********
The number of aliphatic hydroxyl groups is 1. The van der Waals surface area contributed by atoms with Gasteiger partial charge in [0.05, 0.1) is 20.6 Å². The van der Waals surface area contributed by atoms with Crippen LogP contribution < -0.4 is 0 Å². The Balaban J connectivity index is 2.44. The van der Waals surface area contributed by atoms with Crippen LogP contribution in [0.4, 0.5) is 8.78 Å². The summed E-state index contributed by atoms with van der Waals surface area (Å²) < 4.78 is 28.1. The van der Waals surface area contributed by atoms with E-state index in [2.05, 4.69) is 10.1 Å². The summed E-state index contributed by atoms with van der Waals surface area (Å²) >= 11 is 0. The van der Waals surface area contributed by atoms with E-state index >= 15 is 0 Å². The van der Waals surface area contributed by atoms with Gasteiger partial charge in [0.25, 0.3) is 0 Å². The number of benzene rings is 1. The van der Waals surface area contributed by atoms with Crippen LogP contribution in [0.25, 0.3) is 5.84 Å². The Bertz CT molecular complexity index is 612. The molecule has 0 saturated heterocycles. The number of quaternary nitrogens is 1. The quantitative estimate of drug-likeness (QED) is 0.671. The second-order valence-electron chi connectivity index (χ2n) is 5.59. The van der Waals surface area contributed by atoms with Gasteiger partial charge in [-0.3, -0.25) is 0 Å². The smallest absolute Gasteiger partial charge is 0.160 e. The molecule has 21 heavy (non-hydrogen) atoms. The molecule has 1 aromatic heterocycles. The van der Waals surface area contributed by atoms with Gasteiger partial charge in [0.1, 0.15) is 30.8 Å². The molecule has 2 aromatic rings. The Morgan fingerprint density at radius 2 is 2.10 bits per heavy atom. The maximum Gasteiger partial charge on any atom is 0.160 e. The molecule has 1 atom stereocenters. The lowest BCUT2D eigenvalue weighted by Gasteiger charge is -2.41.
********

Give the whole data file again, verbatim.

The number of aliphatic hydroxyl groups is 1. The van der Waals surface area contributed by atoms with Gasteiger partial charge in [0.05, 0.1) is 20.6 Å². The van der Waals surface area contributed by atoms with Crippen LogP contribution < -0.4 is 0 Å². The Balaban J connectivity index is 2.44. The van der Waals surface area contributed by atoms with Crippen LogP contribution in [0.4, 0.5) is 8.78 Å². The summed E-state index contributed by atoms with van der Waals surface area (Å²) < 4.78 is 28.1. The van der Waals surface area contributed by atoms with E-state index in [2.05, 4.69) is 10.1 Å². The summed E-state index contributed by atoms with van der Waals surface area (Å²) >= 11 is 0. The van der Waals surface area contributed by atoms with E-state index >= 15 is 0 Å². The van der Waals surface area contributed by atoms with Gasteiger partial charge in [0.25, 0.3) is 0 Å². The number of benzene rings is 1. The van der Waals surface area contributed by atoms with Crippen LogP contribution in [0.25, 0.3) is 5.84 Å². The Bertz CT molecular complexity index is 612. The molecule has 0 saturated heterocycles. The number of quaternary nitrogens is 1. The quantitative estimate of drug-likeness (QED) is 0.671. The second-order valence-electron chi connectivity index (χ2n) is 5.59. The van der Waals surface area contributed by atoms with Gasteiger partial charge in [-0.3, -0.25) is 0 Å². The smallest absolute Gasteiger partial charge is 0.160 e. The molecule has 21 heavy (non-hydrogen) atoms. The molecule has 1 aromatic heterocycles. The van der Waals surface area contributed by atoms with Gasteiger partial charge in [0.1, 0.15) is 30.8 Å². The molecule has 2 aromatic rings. The Morgan fingerprint density at radius 2 is 2.10 bits per heavy atom. The maximum Gasteiger partial charge on any atom is 0.160 e. The molecule has 1 atom stereocenters. The lowest BCUT2D eigenvalue weighted by Gasteiger charge is -2.41.